The point being that a lot of companies are still not taking advantage of segmentation, automation, triggered marketing etc even though its cheaper and to implement than ever. Chloe says ‘We talk a really good game in marketing but we don’t often get on and do it!’ This is why the second tip is simply to take action. Instead of talking about the importance of focusing on retention and traffic, marketing campaigns and abandoned basket sequences, you actually have to put them in place in order to reap the benefits.
Customers in this era are savvier than ever, which means marketers need to work that bit harder, to put our money where our mouths are and do the things we talk about!
Chloe’s eCommerce Masterplan podcast always ends with the phrase, ‘keep optimising.’ Why? Because putting marketing processes in place is only ever the first step, setting up a campaign doesn’t mean you’re finished. You’ve got to look at those results and then alter bids, change keywords, improve messaging etc. If you don’t analyse your results and make adjustments accordingly, you won’t see improvements, and you will be wasting money.
Optimising is, quite simply, the process of asking these two key questions:
- If it’s GOOD: can we do more?
- If it’s BAD: Can we fix it or stop?
Optimising can be done across all forms of marketing, big and small, from tweaking bids on google ads all the way up to deciding where to focus your marketing power over the next few months.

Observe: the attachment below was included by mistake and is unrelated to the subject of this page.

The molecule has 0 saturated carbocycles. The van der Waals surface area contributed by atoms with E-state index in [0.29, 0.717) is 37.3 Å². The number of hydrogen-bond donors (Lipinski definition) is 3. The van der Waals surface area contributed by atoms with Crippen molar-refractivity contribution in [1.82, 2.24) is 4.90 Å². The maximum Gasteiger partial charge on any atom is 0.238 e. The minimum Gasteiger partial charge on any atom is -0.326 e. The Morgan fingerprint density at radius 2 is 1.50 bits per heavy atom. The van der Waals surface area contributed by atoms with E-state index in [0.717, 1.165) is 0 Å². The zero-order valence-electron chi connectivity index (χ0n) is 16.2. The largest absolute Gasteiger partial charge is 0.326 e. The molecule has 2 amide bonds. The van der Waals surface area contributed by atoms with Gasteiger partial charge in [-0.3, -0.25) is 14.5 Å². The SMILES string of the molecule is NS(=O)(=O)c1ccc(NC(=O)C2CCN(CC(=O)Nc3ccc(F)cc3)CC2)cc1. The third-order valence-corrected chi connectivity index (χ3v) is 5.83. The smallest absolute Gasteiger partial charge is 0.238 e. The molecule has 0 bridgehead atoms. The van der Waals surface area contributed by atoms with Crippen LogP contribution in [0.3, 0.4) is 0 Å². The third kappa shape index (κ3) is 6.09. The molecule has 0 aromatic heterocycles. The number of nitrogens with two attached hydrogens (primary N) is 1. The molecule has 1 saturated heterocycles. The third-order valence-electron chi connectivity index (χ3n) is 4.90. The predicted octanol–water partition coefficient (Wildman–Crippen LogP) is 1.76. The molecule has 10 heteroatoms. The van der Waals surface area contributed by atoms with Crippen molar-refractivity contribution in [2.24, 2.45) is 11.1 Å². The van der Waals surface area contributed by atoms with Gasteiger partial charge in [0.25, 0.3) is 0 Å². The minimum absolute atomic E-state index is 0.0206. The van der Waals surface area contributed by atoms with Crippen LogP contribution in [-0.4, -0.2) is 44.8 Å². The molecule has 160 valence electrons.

Which brings us back to the six stages of the customer relationship – where is the weak link along this chain in your business? Ie. Where should your efforts be focused?
By using the masterplan model to discover your weakest link is and fix it, you can then move on to the next most vulnerable and the next, until you bring the whole system up a level to perform better overall.
Using this method, you can see where to focus your efforts not just for marketing but on other aspects of the business. For instance, if the weak link is occurring between first-time buyers and repeat buyers, perhaps you have to examine your delivery. Are the customers getting the right products delivered on time in the way they expect?
By using this holistic way of looking at your business, you can also determine where to focus internal efforts and which aspects of your business you should outsource. Again, using delivery as an example, if you’re using a DIY system to manage all your carriers and your delivery is letting you down then you know it’s the right time to look at outsourcing to this aspect. Partnering with someone like Scurri to who can provide an elegant solution to this problem. However, if your customer service team are performing well, then you know this is an aspect worth keeping that in house.
- Focus on traffic
- Take action
- Keep optimising
These three tips are Chloe’s recipe for continuously growing sales. By applying this mindset to your business, you can identify the areas that are individual to you and your business and use this to find the path to generate continuous incremental improvement.
Laura Roche Marketing Executive, Scurri
Laura Roche is a Marketing Executive at Scurri, managing social media and content marketing. Laura shares breaking news in the eCommerce space with our readers as well as sharing insights across the delivery and logistics landscape.